In fact, the software only came to light after users began complaining: "Lenovo why are you adding adware to your y50 [laptop] that hijacks search results on any browser?" one user asked in September 2014. "Is it not enough that customers buy a laptop from you?"

How to Kill Superfish

To eliminate Superfish from PCs, the System Explorer website notes that the related "visualdiscovery.exe" process can be found running - and stopped - in the Windows Task Manager. To remove the software, it says users can navigate to the "LenovoVisualDiscovery" folder - found in Program Files - and "run Uninstall.exe."

But security experts have warned that even after uninstalling Superfish, its root certificate will remain, and that this certificate must also be manually removed using the Windows "Certificate Manager."

On Lenovo support forums, some Windows experts recommend that to be extra safe and avoid all of the bloatware that so many PC manufacturers - not just Lenovo - install by default, users should always wipe new machines and install a "clean" version of Windows.

Lenovo Responds

Lenovo tells Information Security Media Group that in January, it stopped preloading Superfish on all systems and also disabled the server that handles related search queries.

"Superfish was previously included on some consumer notebook products shipped in a short window between September and December [2014] to help customers potentially discover interesting products while shopping," says Lenovo spokeswoman Wendy Fung. "However, user feedback was not positive, and we responded quickly and decisively." She says the company will no longer preload the software on any Lenovo systems.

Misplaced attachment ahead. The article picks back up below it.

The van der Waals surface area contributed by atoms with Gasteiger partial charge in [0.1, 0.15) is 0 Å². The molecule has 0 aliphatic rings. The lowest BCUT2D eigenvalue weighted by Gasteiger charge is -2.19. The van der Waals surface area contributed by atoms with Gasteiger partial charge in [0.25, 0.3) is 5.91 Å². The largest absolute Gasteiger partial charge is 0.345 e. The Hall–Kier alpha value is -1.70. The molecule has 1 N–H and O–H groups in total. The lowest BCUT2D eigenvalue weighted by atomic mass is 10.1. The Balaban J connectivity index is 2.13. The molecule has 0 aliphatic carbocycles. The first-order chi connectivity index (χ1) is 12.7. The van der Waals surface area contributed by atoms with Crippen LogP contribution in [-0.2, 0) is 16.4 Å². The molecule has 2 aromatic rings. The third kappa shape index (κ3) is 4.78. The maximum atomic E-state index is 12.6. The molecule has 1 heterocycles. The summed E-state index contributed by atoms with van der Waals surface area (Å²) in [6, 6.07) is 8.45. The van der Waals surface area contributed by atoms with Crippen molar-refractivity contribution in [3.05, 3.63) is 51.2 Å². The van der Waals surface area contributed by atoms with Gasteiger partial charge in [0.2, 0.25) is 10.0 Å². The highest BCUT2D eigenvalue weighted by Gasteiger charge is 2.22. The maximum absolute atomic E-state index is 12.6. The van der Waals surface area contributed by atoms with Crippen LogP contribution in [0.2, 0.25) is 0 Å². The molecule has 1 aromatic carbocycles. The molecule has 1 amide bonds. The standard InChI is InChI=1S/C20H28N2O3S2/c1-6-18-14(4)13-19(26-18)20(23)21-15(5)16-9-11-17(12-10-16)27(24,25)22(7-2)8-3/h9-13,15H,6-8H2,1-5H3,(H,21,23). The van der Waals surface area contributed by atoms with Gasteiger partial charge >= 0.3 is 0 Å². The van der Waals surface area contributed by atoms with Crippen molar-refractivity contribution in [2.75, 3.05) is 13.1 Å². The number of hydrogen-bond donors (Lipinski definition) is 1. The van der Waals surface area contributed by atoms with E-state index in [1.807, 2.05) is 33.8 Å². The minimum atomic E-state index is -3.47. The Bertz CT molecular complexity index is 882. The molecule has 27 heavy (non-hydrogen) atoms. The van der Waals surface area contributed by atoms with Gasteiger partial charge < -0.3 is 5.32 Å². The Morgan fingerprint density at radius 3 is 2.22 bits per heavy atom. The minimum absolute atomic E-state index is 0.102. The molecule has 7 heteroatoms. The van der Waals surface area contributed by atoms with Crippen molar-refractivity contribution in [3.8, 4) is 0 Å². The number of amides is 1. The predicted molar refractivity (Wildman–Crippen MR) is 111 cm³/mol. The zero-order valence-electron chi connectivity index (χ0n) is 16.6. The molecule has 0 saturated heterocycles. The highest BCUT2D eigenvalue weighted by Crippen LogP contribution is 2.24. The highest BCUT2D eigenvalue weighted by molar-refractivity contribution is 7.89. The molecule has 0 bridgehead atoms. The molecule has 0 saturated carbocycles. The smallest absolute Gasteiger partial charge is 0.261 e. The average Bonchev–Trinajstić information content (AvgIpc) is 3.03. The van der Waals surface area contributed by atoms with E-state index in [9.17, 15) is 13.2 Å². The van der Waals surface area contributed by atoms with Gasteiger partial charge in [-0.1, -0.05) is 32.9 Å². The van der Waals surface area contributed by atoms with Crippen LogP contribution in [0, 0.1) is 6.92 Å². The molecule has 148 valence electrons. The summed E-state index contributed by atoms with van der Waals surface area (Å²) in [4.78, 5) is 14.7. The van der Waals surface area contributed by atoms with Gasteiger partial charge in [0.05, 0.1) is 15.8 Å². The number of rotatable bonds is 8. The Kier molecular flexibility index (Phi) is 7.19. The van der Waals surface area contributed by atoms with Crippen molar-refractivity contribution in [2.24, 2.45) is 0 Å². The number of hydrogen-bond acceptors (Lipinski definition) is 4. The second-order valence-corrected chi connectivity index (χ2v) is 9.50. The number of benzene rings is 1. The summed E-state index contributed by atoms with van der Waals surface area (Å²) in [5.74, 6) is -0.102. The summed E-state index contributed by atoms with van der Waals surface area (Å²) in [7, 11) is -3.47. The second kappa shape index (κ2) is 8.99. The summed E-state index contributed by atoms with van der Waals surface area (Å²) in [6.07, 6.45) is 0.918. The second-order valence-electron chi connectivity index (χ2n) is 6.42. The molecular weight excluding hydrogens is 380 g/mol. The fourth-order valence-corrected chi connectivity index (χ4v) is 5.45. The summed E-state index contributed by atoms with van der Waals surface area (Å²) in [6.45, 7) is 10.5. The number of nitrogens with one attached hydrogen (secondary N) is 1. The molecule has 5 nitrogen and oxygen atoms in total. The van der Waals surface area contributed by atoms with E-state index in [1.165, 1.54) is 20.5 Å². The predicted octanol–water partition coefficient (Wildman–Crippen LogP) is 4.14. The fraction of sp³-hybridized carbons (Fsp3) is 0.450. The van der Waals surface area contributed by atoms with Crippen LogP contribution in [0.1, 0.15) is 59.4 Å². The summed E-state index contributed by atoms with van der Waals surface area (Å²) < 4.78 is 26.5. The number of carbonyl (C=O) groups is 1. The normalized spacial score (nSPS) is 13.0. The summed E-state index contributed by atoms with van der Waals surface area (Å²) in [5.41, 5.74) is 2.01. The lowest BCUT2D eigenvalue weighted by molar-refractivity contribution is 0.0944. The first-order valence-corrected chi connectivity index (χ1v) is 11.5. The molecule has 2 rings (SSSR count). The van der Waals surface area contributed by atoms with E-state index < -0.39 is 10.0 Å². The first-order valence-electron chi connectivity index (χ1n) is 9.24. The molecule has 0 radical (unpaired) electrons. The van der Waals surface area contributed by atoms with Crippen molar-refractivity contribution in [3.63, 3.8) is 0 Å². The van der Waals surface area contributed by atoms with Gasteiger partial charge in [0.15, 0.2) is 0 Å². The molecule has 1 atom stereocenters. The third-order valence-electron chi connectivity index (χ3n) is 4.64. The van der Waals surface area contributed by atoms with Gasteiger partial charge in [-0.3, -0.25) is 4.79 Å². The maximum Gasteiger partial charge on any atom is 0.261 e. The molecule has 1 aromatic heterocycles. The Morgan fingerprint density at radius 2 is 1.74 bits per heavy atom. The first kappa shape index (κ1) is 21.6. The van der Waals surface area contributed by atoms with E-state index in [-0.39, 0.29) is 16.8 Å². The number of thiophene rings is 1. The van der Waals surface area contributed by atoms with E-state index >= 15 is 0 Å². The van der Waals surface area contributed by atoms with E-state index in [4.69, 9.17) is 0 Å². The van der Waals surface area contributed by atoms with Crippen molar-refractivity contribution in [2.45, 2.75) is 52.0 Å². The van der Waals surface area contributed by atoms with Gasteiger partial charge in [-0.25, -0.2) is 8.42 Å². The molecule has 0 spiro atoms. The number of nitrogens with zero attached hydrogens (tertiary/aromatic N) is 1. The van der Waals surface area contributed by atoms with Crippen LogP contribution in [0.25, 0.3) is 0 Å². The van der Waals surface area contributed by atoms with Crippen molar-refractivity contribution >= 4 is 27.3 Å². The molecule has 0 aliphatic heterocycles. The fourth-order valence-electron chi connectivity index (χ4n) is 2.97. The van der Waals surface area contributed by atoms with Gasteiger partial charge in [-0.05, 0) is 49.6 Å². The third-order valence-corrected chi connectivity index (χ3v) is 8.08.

Lenovo has dismissed related security warnings. "We have thoroughly investigated this technology and do not find any evidence to substantiate security concerns."

But it's not clear how Lenovo, by deactivating its Superfish server, has addressed the root certificate that was installed by the Superfish client software onto Lenovo devices, and about which information security experts have been warning. Lenovo did not immediately respond to a request for comment about whether it has a mechanism to reliably remove Superfish root certificates from all consumer systems that shipped between September and December 2014, and if not, whether it would launch a product recall.


About the Author

Mathew J. Schwartz

Mathew J. Schwartz

Executive Editor, DataBreachToday & Europe

Schwartz is an award-winning journalist with two decades of experience in magazines, newspapers and electronic media. He has covered the information security and privacy sector throughout his career. Before joining Information Security Media Group in 2014, where he now serves as the Executive Editor, DataBreachToday and for European news coverage, Schwartz was the information security beat reporter for InformationWeek and a frequent contributor to DarkReading, amongst other publications. He lives in Scotland.




Around the Network